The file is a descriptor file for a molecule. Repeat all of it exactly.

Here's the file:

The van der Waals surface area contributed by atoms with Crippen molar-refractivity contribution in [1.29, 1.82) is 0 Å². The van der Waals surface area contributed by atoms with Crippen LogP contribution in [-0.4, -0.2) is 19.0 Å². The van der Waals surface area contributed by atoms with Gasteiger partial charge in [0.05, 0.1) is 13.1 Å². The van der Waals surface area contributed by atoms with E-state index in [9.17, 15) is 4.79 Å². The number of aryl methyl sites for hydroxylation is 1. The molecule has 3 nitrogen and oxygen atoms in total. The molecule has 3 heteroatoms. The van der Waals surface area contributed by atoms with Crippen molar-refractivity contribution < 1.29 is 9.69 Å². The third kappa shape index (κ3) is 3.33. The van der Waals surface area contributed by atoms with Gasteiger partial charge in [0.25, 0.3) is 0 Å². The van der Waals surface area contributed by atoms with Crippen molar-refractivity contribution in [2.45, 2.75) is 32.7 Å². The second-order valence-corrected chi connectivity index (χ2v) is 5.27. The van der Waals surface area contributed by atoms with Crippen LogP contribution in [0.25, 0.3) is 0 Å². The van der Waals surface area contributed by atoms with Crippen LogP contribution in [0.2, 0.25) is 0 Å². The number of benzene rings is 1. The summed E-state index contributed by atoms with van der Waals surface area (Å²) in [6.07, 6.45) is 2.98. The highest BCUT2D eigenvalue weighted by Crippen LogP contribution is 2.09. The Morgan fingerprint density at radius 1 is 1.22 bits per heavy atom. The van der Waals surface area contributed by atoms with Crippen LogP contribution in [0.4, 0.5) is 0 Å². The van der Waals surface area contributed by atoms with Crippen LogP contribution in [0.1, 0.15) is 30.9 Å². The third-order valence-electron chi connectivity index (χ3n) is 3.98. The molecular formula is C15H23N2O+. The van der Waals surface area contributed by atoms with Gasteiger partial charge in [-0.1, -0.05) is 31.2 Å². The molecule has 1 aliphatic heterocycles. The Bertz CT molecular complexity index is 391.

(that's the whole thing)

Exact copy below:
The van der Waals surface area contributed by atoms with Crippen molar-refractivity contribution in [1.29, 1.82) is 0 Å². The van der Waals surface area contributed by atoms with Crippen LogP contribution in [-0.4, -0.2) is 19.0 Å². The van der Waals surface area contributed by atoms with Gasteiger partial charge in [0.05, 0.1) is 13.1 Å². The van der Waals surface area contributed by atoms with E-state index in [9.17, 15) is 4.79 Å². The number of aryl methyl sites for hydroxylation is 1. The molecule has 3 nitrogen and oxygen atoms in total. The molecule has 3 heteroatoms. The van der Waals surface area contributed by atoms with Crippen molar-refractivity contribution < 1.29 is 9.69 Å². The third kappa shape index (κ3) is 3.33. The van der Waals surface area contributed by atoms with Gasteiger partial charge in [0.25, 0.3) is 0 Å². The van der Waals surface area contributed by atoms with Crippen molar-refractivity contribution in [2.45, 2.75) is 32.7 Å². The second-order valence-corrected chi connectivity index (χ2v) is 5.27. The van der Waals surface area contributed by atoms with Crippen LogP contribution in [0.25, 0.3) is 0 Å². The van der Waals surface area contributed by atoms with Crippen LogP contribution in [0.2, 0.25) is 0 Å². The number of benzene rings is 1. The summed E-state index contributed by atoms with van der Waals surface area (Å²) in [6.07, 6.45) is 2.98. The highest BCUT2D eigenvalue weighted by Crippen LogP contribution is 2.09. The Morgan fingerprint density at radius 1 is 1.22 bits per heavy atom. The van der Waals surface area contributed by atoms with Crippen LogP contribution in [0.4, 0.5) is 0 Å². The van der Waals surface area contributed by atoms with Crippen LogP contribution in [0.1, 0.15) is 30.9 Å². The third-order valence-electron chi connectivity index (χ3n) is 3.98. The molecular formula is C15H23N2O+. The van der Waals surface area contributed by atoms with Gasteiger partial charge in [-0.1, -0.05) is 31.2 Å². The molecule has 1 aliphatic heterocycles. The Bertz CT molecular complexity index is 391.